The concept of cultural capital, developed by Pierre Bourdieu, is “a set of tools and skills acquired through experience that includes knowledge about how to present oneself vis-à-vis relations of power” (Dalmage & Isserles, 2000, p. 160). Bourdieu attempts to expand the understanding of capital to something more than just economic by identifying culture as a form of capital. His concern in relation to cultural capital was with its continual transmission in ways that perpetuate social inequalities. Bourdieu explains school success by the amount and type of cultural capital inherited from the family milieu rather than by measures of individual talent or achievement. For him, ability is socially constructed and is the result of individuals having access to large amounts of the dominant cultural capital. Cultural capital includes one’s language, etiquette, preferences, and taste, which Bourdieu (1977, p. 82) terms “subtle modalities in the relationship to culture and language.” The hidden curriculum therefore has a greater impact than the formal curriculum in the transmission of cultural capital. This is apparent as the formal curriculum is limited to the school context (academic) and within prescribed hours while the hidden curriculum factors in the social construct of individuals and the society in which they live. These subtle modalities are impressed upon them unintentionally within the delivery of the curriculum and usually have a big influence on them. Take for example teaching a Social Studies lesson on democracy at the secondary level. If the students are not given a voice in the classroom and are treated irrationally, they may have a negative perspective about the nature of society.
Jackson writing in 1968 contends that the hidden curriculum “emphasized skills such as learning to wait quietly, patiently, exercising restraint, completing work, cooperating with others, being punctual and respecting peer differences” (Margolis, n.d. pg 5). These features clearly had nothing to do with educational goals. These educational goals were always covered in the formal curriculum and neglect the inculcation of life skills that would promote social change and conformity, preventing any state of anomie (normlessness) in schools and mainstream society. Robert Dreeben as cited in Margolis article “The Hidden Curriculum in Higher Education” contends that these skills taught students to form “transient social relationships” and accept responsibility for their actions. He further argued that the hidden curriculum taught students values such as independence and achievement which will be essential for their transition from childhood to adulthood. Within the secondary schools, work is usually assigned by teachers with no indication that it must be done. The hidden curriculum encompasses such an enquiry approach where students must create their own learning experiences rather than relying on the teacher for strict guidance. Such guidance is usually systematic and deliberate and falls within the formal curriculum and subsequently does not teach the value of independence or any other life skill. What usually happens is where student’s thoughts are merely those of the teacher.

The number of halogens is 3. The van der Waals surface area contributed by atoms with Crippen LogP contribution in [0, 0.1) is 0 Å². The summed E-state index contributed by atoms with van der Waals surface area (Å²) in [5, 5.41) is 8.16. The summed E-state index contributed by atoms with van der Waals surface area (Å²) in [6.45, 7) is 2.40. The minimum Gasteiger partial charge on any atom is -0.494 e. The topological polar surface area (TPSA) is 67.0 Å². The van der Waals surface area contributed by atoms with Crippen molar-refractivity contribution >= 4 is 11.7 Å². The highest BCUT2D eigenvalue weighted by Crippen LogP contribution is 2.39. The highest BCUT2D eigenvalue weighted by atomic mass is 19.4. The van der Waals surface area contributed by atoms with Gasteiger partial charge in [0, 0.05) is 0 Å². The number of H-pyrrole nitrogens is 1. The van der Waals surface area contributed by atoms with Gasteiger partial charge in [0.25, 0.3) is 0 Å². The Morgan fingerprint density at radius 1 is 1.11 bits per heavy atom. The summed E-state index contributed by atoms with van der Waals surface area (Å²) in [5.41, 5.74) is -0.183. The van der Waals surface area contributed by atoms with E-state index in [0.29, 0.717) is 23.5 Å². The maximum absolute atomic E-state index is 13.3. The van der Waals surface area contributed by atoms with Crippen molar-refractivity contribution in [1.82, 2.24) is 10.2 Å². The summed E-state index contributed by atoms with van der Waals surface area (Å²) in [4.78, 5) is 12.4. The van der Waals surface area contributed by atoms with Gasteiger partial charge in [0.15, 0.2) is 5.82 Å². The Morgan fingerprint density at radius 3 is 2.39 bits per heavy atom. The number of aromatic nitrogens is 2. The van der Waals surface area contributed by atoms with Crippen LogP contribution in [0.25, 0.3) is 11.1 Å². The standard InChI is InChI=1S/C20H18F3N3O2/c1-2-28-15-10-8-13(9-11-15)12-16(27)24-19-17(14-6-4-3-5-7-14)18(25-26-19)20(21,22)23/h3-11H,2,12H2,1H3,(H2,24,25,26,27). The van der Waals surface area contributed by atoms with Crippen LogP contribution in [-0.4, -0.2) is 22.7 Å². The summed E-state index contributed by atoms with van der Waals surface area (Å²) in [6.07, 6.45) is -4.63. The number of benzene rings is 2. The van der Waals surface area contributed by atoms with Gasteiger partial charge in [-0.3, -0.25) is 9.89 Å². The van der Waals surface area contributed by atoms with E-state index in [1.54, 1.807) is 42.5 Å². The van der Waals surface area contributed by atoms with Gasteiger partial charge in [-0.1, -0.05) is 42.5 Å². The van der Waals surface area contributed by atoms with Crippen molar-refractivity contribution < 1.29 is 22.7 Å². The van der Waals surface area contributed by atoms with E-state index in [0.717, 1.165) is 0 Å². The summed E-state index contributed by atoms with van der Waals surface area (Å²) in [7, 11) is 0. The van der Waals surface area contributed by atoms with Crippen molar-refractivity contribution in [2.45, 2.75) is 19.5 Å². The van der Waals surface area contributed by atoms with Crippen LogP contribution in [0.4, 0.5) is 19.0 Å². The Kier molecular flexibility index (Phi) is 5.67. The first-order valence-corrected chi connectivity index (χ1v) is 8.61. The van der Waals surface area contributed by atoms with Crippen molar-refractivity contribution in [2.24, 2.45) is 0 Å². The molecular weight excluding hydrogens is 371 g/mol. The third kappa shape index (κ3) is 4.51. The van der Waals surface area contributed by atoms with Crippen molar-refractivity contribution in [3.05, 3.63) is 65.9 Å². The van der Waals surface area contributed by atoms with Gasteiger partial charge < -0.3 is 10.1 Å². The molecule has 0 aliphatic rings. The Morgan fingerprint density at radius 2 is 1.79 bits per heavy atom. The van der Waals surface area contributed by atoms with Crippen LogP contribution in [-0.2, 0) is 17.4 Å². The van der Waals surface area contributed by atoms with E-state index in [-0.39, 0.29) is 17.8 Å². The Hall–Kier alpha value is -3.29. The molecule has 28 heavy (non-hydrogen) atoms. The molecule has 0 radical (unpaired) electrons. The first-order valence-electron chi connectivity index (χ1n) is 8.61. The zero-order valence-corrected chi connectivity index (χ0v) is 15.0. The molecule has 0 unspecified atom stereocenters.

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An argument put forward by Palermo 1990, stated that “These days we talk a lot about objectives, subjects, timetables, syllabuses, standards and technologies. These are all important issues, but they seem to me like the tip of the iceberg, what we can see and hear and talk about: the “overt” part of a curriculum. But what we do not see is just as important, and perhaps more: it is the hidden or “covert” curriculum, and this is made up of what people – teachers, students, parents, administrators – bring to it, in terms of their beliefs, attitudes, expectations, motivations. It seems to me that this “submerged” curriculum is largely unknown, rarely spoken about, and very often underestimated. Quite frankly, she is right. Her argument is that while the formal curriculum is necessary, the hidden curriculum provides a more holistic approach in ensuring that students’ cognitive, psychological and behavioural traits are taken into consideration when devising a curriculum. The hidden curriculum although unintended usually facilitates the transmission of beliefs with affect how students make decisions regarding their life. This curriculum provides students with a voice in the classroom and does not follow a systematic and deliberate approach to teaching and learning.
The hidden curriculum cannot be used in isolation from the formal curriculum. Both complement each other and are essential for the academic, vocational and social development of learners. The formal approach stresses academics within prescribed hours while the hidden curriculum emphasize students forming social transient relationships and the acquisition of societal norms, values and beliefs which in turn affects one desire to participate in deviant acts. This is largely due to the unintended social modalities impressed upon them during the teaching and learning process. While researchers argue that the hidden curriculum elevates and perpetuates the culture of the dominant class – a process termed cultural reproduction, they will agree that this curriculum proves more beneficial to oneself and the society in which they live.